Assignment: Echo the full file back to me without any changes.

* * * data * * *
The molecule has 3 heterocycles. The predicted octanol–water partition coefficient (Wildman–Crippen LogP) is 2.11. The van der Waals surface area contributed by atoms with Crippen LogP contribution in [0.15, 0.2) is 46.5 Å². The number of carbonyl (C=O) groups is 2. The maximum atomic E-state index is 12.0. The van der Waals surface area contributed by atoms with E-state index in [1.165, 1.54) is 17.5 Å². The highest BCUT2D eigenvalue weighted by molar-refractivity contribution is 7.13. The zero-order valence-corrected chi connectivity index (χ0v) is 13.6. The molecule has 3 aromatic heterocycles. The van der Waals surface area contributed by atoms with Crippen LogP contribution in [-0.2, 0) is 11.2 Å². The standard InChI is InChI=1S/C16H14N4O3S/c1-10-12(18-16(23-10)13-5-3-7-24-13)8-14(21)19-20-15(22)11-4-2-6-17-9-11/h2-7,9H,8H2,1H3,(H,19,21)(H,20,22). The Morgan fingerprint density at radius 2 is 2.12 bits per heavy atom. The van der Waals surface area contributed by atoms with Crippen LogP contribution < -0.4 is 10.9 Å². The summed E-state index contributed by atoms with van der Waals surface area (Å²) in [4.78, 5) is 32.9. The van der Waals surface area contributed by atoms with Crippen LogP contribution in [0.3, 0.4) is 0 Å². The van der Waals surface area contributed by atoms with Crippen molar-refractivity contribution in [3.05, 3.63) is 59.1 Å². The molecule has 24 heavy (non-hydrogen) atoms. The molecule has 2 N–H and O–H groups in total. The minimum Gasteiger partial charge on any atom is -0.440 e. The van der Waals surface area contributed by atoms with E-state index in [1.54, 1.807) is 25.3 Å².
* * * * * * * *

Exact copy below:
The molecule has 3 heterocycles. The predicted octanol–water partition coefficient (Wildman–Crippen LogP) is 2.11. The van der Waals surface area contributed by atoms with Crippen LogP contribution in [0.15, 0.2) is 46.5 Å². The number of carbonyl (C=O) groups is 2. The maximum atomic E-state index is 12.0. The van der Waals surface area contributed by atoms with E-state index in [1.165, 1.54) is 17.5 Å². The highest BCUT2D eigenvalue weighted by molar-refractivity contribution is 7.13. The zero-order valence-corrected chi connectivity index (χ0v) is 13.6. The molecule has 3 aromatic heterocycles. The van der Waals surface area contributed by atoms with Crippen LogP contribution in [-0.2, 0) is 11.2 Å². The standard InChI is InChI=1S/C16H14N4O3S/c1-10-12(18-16(23-10)13-5-3-7-24-13)8-14(21)19-20-15(22)11-4-2-6-17-9-11/h2-7,9H,8H2,1H3,(H,19,21)(H,20,22). The Morgan fingerprint density at radius 2 is 2.12 bits per heavy atom. The van der Waals surface area contributed by atoms with Crippen LogP contribution < -0.4 is 10.9 Å². The summed E-state index contributed by atoms with van der Waals surface area (Å²) in [4.78, 5) is 32.9. The van der Waals surface area contributed by atoms with Crippen LogP contribution in [0.3, 0.4) is 0 Å². The van der Waals surface area contributed by atoms with Crippen molar-refractivity contribution in [3.05, 3.63) is 59.1 Å². The molecule has 24 heavy (non-hydrogen) atoms. The molecule has 2 N–H and O–H groups in total. The minimum Gasteiger partial charge on any atom is -0.440 e. The van der Waals surface area contributed by atoms with E-state index in [1.54, 1.807) is 25.3 Å².